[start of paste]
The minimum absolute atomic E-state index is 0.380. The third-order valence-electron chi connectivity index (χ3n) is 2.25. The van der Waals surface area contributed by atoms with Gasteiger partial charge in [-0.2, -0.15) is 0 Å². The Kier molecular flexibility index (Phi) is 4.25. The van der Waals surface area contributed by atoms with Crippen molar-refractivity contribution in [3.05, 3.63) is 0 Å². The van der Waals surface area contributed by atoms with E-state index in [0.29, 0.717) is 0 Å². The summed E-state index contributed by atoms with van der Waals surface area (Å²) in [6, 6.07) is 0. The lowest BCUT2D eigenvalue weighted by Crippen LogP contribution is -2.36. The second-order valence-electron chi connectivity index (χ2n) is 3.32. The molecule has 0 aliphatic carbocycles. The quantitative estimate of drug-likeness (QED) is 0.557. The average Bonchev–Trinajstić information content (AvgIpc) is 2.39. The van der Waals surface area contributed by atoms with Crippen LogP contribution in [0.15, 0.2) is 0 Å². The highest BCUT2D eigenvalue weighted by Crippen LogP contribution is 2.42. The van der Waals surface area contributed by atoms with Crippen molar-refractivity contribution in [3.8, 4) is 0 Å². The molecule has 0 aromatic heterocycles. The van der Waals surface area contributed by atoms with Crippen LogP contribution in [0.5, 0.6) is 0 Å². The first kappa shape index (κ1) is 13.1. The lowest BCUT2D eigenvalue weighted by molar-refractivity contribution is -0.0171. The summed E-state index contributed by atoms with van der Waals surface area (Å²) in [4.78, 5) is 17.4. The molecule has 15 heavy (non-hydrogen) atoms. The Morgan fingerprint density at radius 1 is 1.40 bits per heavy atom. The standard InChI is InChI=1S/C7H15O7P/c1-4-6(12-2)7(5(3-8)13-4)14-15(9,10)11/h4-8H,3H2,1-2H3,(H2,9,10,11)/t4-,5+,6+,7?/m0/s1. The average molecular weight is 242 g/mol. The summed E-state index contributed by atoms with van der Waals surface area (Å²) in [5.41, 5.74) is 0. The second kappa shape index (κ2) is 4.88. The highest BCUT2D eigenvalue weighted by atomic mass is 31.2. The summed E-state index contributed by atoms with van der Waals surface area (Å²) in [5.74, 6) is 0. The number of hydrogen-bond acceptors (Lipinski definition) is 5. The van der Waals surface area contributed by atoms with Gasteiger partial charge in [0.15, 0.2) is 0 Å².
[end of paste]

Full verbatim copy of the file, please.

The minimum absolute atomic E-state index is 0.380. The third-order valence-electron chi connectivity index (χ3n) is 2.25. The van der Waals surface area contributed by atoms with Gasteiger partial charge in [-0.2, -0.15) is 0 Å². The Kier molecular flexibility index (Phi) is 4.25. The van der Waals surface area contributed by atoms with Crippen molar-refractivity contribution in [3.05, 3.63) is 0 Å². The van der Waals surface area contributed by atoms with E-state index in [0.29, 0.717) is 0 Å². The summed E-state index contributed by atoms with van der Waals surface area (Å²) in [6, 6.07) is 0. The lowest BCUT2D eigenvalue weighted by Crippen LogP contribution is -2.36. The second-order valence-electron chi connectivity index (χ2n) is 3.32. The molecule has 0 aliphatic carbocycles. The quantitative estimate of drug-likeness (QED) is 0.557. The average Bonchev–Trinajstić information content (AvgIpc) is 2.39. The van der Waals surface area contributed by atoms with Crippen LogP contribution in [0.15, 0.2) is 0 Å². The highest BCUT2D eigenvalue weighted by Crippen LogP contribution is 2.42. The van der Waals surface area contributed by atoms with Crippen molar-refractivity contribution in [3.8, 4) is 0 Å². The molecule has 0 aromatic heterocycles. The van der Waals surface area contributed by atoms with Crippen LogP contribution in [0.5, 0.6) is 0 Å². The first kappa shape index (κ1) is 13.1. The lowest BCUT2D eigenvalue weighted by molar-refractivity contribution is -0.0171. The summed E-state index contributed by atoms with van der Waals surface area (Å²) in [4.78, 5) is 17.4. The molecule has 15 heavy (non-hydrogen) atoms. The Morgan fingerprint density at radius 1 is 1.40 bits per heavy atom. The standard InChI is InChI=1S/C7H15O7P/c1-4-6(12-2)7(5(3-8)13-4)14-15(9,10)11/h4-8H,3H2,1-2H3,(H2,9,10,11)/t4-,5+,6+,7?/m0/s1. The average molecular weight is 242 g/mol. The summed E-state index contributed by atoms with van der Waals surface area (Å²) in [5.41, 5.74) is 0. The second kappa shape index (κ2) is 4.88. The highest BCUT2D eigenvalue weighted by atomic mass is 31.2. The summed E-state index contributed by atoms with van der Waals surface area (Å²) in [5.74, 6) is 0. The number of hydrogen-bond acceptors (Lipinski definition) is 5. The van der Waals surface area contributed by atoms with Gasteiger partial charge in [0.15, 0.2) is 0 Å².